It's all about the function such clothing serves in the context of the show. Your image is a perfect example: that fine gentleman is a member of the great Centauri Republic, a grand old empire where it's not just the clothes that are reminiscent of a proud empire at its peak (and approaching its decline) - their jewelry, customs, buildings, spacecraft, and entire social and political structures follow the same design principles. But even if I didn't know any of this beforehand, that's the impression I'd get just from looking at this image in any event.
The reason for this, in fantasy and science fiction, is visual shorthand: in other words, the audience can very quickly pick up a lot of visual cues about the type of alien society being shown, without the writers spending ages having to explicitly outline it all.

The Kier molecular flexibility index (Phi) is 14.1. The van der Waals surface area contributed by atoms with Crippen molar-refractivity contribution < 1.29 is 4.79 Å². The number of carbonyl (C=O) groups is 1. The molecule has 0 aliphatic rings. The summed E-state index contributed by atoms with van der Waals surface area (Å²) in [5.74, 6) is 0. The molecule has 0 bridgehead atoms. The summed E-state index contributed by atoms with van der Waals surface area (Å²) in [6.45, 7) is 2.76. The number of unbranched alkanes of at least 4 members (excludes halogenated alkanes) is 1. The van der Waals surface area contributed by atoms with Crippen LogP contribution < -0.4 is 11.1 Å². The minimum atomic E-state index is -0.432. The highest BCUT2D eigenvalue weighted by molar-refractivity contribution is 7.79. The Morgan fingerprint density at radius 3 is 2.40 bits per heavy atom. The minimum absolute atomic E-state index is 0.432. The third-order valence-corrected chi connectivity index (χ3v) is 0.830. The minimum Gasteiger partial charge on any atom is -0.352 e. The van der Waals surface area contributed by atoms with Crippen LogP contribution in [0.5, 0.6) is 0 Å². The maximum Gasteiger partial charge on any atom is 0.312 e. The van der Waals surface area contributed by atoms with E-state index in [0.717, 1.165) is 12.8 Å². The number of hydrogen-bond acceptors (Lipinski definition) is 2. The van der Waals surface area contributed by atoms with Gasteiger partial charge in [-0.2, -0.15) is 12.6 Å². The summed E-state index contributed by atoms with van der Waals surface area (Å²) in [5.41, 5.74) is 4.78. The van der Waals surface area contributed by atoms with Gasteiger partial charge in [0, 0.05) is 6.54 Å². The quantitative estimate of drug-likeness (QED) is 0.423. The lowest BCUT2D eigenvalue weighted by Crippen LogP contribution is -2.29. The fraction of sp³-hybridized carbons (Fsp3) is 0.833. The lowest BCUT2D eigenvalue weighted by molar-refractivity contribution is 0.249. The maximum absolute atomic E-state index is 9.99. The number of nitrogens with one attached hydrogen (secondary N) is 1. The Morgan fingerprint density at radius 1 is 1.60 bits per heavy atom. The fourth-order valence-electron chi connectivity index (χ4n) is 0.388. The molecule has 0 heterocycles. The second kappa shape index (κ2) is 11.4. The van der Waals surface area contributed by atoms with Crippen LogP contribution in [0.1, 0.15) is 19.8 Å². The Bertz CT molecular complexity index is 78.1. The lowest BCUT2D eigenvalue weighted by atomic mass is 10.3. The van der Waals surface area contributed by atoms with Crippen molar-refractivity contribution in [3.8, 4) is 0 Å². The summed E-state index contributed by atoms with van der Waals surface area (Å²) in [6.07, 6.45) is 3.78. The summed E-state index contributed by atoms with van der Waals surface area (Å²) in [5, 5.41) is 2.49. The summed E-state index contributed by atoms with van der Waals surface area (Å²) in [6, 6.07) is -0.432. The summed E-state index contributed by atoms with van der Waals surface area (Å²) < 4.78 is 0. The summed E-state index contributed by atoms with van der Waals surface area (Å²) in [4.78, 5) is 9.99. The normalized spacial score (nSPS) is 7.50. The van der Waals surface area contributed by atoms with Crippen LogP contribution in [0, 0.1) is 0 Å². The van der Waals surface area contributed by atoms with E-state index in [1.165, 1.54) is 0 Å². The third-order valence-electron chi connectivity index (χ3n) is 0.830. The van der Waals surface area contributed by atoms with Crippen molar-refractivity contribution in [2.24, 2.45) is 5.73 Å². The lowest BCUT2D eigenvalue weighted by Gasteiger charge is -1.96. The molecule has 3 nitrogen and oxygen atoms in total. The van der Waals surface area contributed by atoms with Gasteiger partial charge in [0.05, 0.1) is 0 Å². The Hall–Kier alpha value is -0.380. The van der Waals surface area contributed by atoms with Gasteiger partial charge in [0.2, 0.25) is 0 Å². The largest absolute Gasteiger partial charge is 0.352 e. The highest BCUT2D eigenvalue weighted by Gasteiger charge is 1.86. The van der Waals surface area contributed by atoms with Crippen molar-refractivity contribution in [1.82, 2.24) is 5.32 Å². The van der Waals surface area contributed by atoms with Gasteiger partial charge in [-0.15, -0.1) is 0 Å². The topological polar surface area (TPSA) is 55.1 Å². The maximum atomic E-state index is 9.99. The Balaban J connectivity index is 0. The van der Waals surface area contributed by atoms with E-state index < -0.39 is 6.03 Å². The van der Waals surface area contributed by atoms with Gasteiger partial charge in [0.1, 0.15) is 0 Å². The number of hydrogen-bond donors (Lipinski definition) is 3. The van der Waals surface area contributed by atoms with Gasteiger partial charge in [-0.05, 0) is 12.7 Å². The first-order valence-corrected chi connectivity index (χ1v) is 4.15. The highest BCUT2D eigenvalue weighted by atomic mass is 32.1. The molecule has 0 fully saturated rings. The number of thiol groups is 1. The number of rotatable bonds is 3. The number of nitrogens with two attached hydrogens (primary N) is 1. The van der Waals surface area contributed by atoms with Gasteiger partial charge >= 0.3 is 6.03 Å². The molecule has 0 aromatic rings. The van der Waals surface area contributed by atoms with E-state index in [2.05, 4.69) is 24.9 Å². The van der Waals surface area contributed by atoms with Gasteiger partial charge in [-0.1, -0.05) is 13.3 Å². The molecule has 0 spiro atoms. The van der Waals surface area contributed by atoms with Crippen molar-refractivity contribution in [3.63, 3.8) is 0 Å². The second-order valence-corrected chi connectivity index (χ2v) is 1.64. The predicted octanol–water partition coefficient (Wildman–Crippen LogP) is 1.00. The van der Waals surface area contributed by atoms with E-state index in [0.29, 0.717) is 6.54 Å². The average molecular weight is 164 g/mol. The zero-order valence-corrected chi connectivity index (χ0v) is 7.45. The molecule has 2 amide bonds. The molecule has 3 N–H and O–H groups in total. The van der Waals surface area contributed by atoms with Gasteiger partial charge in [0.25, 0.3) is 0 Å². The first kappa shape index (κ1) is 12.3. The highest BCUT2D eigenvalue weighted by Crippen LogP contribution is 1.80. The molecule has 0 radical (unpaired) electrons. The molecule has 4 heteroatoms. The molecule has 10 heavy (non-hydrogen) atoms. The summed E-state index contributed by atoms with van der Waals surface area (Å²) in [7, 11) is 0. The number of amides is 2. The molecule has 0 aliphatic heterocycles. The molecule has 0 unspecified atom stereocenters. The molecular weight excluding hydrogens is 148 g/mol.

Also note that in this case, such clothing can't be considered "anachronistic", as it's entirely correct for its context.
However, to directly address your questions:
Is it reasonable for spacefaring humans to wear clothing similar to that of the 1700s - or even older apparel (such as a toga)?
You're in a starship, or on a space station. Who cares what you wear? Would a Starfleet jumpsuit or Jedi robes give you more protection from hard vacuum than Centauri court dress? Of course not. It's an indicator - both in and out of universe - of class, position, status, and possibly character.
Note that in Babylon 5, the show this image comes from, the Starfury fighter pilots do wear spacesuits while flying. Appropriateness in context.
What could be a reason for people wearing old clothing styles in such a futuristic setting?
Coming back to the discussion about what's retro and what's just old, it's not necessarily either of these things. It's symbolic, and it's evocative. Out of universe, it gives the viewer a summarised version of what to expect of the wearer. In-universe, it's a symbol of society or beliefs.